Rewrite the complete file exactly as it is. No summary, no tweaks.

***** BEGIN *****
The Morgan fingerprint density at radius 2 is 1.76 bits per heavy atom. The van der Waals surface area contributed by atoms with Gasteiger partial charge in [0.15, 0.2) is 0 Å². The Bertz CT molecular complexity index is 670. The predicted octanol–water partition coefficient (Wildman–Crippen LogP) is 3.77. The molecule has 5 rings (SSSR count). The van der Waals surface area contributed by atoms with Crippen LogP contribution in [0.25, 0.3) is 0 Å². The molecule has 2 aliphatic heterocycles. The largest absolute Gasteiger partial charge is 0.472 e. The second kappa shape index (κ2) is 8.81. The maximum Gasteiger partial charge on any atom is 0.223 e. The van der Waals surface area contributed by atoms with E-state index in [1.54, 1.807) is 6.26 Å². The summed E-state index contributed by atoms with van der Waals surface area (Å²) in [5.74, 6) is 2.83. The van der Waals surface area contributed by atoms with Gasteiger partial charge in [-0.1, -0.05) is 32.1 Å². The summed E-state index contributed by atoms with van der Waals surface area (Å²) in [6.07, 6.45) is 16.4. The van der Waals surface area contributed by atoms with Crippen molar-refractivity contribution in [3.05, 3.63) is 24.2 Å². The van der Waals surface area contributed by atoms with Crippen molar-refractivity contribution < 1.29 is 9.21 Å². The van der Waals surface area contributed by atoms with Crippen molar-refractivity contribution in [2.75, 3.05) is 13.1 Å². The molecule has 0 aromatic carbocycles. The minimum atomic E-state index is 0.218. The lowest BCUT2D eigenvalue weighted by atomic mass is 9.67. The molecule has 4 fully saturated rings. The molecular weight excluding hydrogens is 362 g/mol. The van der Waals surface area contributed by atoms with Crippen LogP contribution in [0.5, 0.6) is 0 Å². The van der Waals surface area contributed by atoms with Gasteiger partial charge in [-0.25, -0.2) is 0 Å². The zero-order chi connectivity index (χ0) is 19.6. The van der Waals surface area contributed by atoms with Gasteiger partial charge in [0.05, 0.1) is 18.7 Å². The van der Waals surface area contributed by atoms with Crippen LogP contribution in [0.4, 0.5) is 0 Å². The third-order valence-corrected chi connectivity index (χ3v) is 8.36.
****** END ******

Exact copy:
The Morgan fingerprint density at radius 2 is 1.76 bits per heavy atom. The van der Waals surface area contributed by atoms with Gasteiger partial charge in [0.15, 0.2) is 0 Å². The Bertz CT molecular complexity index is 670. The predicted octanol–water partition coefficient (Wildman–Crippen LogP) is 3.77. The molecule has 5 rings (SSSR count). The van der Waals surface area contributed by atoms with Crippen LogP contribution in [0.25, 0.3) is 0 Å². The molecule has 2 aliphatic heterocycles. The largest absolute Gasteiger partial charge is 0.472 e. The second kappa shape index (κ2) is 8.81. The maximum Gasteiger partial charge on any atom is 0.223 e. The van der Waals surface area contributed by atoms with E-state index in [1.54, 1.807) is 6.26 Å². The summed E-state index contributed by atoms with van der Waals surface area (Å²) in [5.74, 6) is 2.83. The van der Waals surface area contributed by atoms with Gasteiger partial charge in [-0.1, -0.05) is 32.1 Å². The summed E-state index contributed by atoms with van der Waals surface area (Å²) in [6.07, 6.45) is 16.4. The van der Waals surface area contributed by atoms with Crippen molar-refractivity contribution in [3.05, 3.63) is 24.2 Å². The van der Waals surface area contributed by atoms with Crippen molar-refractivity contribution < 1.29 is 9.21 Å². The van der Waals surface area contributed by atoms with Crippen molar-refractivity contribution in [2.75, 3.05) is 13.1 Å². The molecule has 0 aromatic carbocycles. The minimum atomic E-state index is 0.218. The lowest BCUT2D eigenvalue weighted by atomic mass is 9.67. The molecule has 4 fully saturated rings. The molecular weight excluding hydrogens is 362 g/mol. The van der Waals surface area contributed by atoms with Crippen LogP contribution in [0.5, 0.6) is 0 Å². The van der Waals surface area contributed by atoms with Gasteiger partial charge in [-0.25, -0.2) is 0 Å². The zero-order chi connectivity index (χ0) is 19.6. The van der Waals surface area contributed by atoms with Gasteiger partial charge in [0.05, 0.1) is 18.7 Å². The van der Waals surface area contributed by atoms with Crippen LogP contribution in [0.4, 0.5) is 0 Å². The third-order valence-corrected chi connectivity index (χ3v) is 8.36.